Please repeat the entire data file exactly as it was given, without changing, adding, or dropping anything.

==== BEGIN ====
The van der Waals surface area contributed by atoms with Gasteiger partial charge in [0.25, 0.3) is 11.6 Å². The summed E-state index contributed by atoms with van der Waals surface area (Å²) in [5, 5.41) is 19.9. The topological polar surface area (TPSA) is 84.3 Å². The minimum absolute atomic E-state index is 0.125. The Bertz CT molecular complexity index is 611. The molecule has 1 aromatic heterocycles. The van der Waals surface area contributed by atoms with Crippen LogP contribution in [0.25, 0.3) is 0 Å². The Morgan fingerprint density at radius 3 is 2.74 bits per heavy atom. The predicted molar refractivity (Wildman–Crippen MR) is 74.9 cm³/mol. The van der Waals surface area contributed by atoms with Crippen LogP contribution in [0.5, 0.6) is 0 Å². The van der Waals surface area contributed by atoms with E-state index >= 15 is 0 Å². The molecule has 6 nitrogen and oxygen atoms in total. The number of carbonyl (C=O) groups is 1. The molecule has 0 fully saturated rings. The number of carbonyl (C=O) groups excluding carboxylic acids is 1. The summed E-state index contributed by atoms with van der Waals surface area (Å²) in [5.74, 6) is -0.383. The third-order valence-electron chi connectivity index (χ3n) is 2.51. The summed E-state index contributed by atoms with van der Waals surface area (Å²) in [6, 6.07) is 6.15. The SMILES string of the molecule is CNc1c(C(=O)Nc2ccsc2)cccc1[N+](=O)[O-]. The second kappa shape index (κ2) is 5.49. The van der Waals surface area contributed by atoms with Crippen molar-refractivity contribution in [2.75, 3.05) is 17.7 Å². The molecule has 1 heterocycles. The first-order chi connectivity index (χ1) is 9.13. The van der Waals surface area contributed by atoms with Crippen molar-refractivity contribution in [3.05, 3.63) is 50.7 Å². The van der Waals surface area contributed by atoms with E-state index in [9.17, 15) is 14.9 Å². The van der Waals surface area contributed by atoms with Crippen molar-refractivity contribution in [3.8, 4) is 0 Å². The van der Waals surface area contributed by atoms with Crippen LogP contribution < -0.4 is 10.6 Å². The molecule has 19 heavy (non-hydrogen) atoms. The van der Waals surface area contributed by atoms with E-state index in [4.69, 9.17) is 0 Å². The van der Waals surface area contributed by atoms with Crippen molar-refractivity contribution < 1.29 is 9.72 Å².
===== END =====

The van der Waals surface area contributed by atoms with Gasteiger partial charge in [0.25, 0.3) is 11.6 Å². The summed E-state index contributed by atoms with van der Waals surface area (Å²) in [5, 5.41) is 19.9. The topological polar surface area (TPSA) is 84.3 Å². The minimum absolute atomic E-state index is 0.125. The Bertz CT molecular complexity index is 611. The molecule has 1 aromatic heterocycles. The van der Waals surface area contributed by atoms with Crippen LogP contribution in [0.25, 0.3) is 0 Å². The Morgan fingerprint density at radius 3 is 2.74 bits per heavy atom. The predicted molar refractivity (Wildman–Crippen MR) is 74.9 cm³/mol. The van der Waals surface area contributed by atoms with Crippen LogP contribution in [0.5, 0.6) is 0 Å². The van der Waals surface area contributed by atoms with E-state index >= 15 is 0 Å². The molecule has 6 nitrogen and oxygen atoms in total. The number of carbonyl (C=O) groups is 1. The molecule has 0 fully saturated rings. The number of carbonyl (C=O) groups excluding carboxylic acids is 1. The summed E-state index contributed by atoms with van der Waals surface area (Å²) in [5.74, 6) is -0.383. The third-order valence-electron chi connectivity index (χ3n) is 2.51. The summed E-state index contributed by atoms with van der Waals surface area (Å²) in [6, 6.07) is 6.15. The SMILES string of the molecule is CNc1c(C(=O)Nc2ccsc2)cccc1[N+](=O)[O-]. The second kappa shape index (κ2) is 5.49. The van der Waals surface area contributed by atoms with Crippen molar-refractivity contribution in [2.75, 3.05) is 17.7 Å². The molecule has 1 heterocycles. The first-order chi connectivity index (χ1) is 9.13. The van der Waals surface area contributed by atoms with Crippen molar-refractivity contribution in [3.05, 3.63) is 50.7 Å². The van der Waals surface area contributed by atoms with E-state index in [9.17, 15) is 14.9 Å². The van der Waals surface area contributed by atoms with Crippen molar-refractivity contribution in [3.8, 4) is 0 Å². The van der Waals surface area contributed by atoms with Crippen LogP contribution < -0.4 is 10.6 Å². The molecule has 19 heavy (non-hydrogen) atoms. The van der Waals surface area contributed by atoms with E-state index in [4.69, 9.17) is 0 Å². The van der Waals surface area contributed by atoms with Crippen molar-refractivity contribution < 1.29 is 9.72 Å².